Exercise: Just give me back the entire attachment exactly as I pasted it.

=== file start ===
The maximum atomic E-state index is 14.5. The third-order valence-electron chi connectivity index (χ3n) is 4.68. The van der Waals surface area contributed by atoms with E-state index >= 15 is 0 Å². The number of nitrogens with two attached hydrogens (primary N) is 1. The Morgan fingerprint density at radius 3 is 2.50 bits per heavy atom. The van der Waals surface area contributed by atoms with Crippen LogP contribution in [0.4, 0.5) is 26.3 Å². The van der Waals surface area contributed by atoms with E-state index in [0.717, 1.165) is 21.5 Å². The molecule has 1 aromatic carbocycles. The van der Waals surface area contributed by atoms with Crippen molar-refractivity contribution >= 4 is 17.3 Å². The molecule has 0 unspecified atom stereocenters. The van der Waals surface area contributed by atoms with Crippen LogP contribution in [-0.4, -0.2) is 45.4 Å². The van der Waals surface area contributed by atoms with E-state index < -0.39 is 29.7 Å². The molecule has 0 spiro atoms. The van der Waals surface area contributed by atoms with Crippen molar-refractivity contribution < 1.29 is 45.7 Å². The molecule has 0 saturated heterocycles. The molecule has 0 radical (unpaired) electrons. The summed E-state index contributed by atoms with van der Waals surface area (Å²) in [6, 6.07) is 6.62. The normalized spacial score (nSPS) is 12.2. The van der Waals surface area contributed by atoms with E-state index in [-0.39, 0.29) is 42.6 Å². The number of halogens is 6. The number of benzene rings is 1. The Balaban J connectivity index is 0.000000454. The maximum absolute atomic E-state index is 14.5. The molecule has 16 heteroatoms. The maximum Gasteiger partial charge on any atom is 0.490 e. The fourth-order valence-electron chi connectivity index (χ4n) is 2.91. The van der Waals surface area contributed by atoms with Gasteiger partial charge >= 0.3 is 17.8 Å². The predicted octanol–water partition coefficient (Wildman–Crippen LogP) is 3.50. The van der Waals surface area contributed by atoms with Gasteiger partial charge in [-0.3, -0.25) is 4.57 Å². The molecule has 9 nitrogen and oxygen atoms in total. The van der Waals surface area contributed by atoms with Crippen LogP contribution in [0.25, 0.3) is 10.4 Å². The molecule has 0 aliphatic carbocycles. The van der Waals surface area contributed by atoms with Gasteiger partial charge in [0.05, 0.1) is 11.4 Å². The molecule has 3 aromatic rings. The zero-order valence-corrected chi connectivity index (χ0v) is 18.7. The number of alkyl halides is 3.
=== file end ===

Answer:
The maximum atomic E-state index is 14.5. The third-order valence-electron chi connectivity index (χ3n) is 4.68. The van der Waals surface area contributed by atoms with E-state index >= 15 is 0 Å². The number of nitrogens with two attached hydrogens (primary N) is 1. The Morgan fingerprint density at radius 3 is 2.50 bits per heavy atom. The van der Waals surface area contributed by atoms with Crippen LogP contribution in [0.4, 0.5) is 26.3 Å². The van der Waals surface area contributed by atoms with E-state index in [0.717, 1.165) is 21.5 Å². The molecule has 1 aromatic carbocycles. The van der Waals surface area contributed by atoms with Crippen molar-refractivity contribution >= 4 is 17.3 Å². The molecule has 0 unspecified atom stereocenters. The van der Waals surface area contributed by atoms with Crippen LogP contribution in [-0.4, -0.2) is 45.4 Å². The van der Waals surface area contributed by atoms with E-state index < -0.39 is 29.7 Å². The molecule has 0 spiro atoms. The van der Waals surface area contributed by atoms with Crippen molar-refractivity contribution < 1.29 is 45.7 Å². The molecule has 0 saturated heterocycles. The molecule has 0 radical (unpaired) electrons. The summed E-state index contributed by atoms with van der Waals surface area (Å²) in [6, 6.07) is 6.62. The normalized spacial score (nSPS) is 12.2. The van der Waals surface area contributed by atoms with E-state index in [-0.39, 0.29) is 42.6 Å². The number of halogens is 6. The number of benzene rings is 1. The Balaban J connectivity index is 0.000000454. The maximum absolute atomic E-state index is 14.5. The molecule has 16 heteroatoms. The maximum Gasteiger partial charge on any atom is 0.490 e. The fourth-order valence-electron chi connectivity index (χ4n) is 2.91. The van der Waals surface area contributed by atoms with Gasteiger partial charge >= 0.3 is 17.8 Å². The predicted octanol–water partition coefficient (Wildman–Crippen LogP) is 3.50. The van der Waals surface area contributed by atoms with Gasteiger partial charge in [-0.3, -0.25) is 4.57 Å². The molecule has 9 nitrogen and oxygen atoms in total. The van der Waals surface area contributed by atoms with Crippen LogP contribution in [0.25, 0.3) is 10.4 Å². The molecule has 0 aliphatic carbocycles. The van der Waals surface area contributed by atoms with Gasteiger partial charge in [0.05, 0.1) is 11.4 Å². The molecule has 3 aromatic rings. The zero-order valence-corrected chi connectivity index (χ0v) is 18.7. The number of alkyl halides is 3.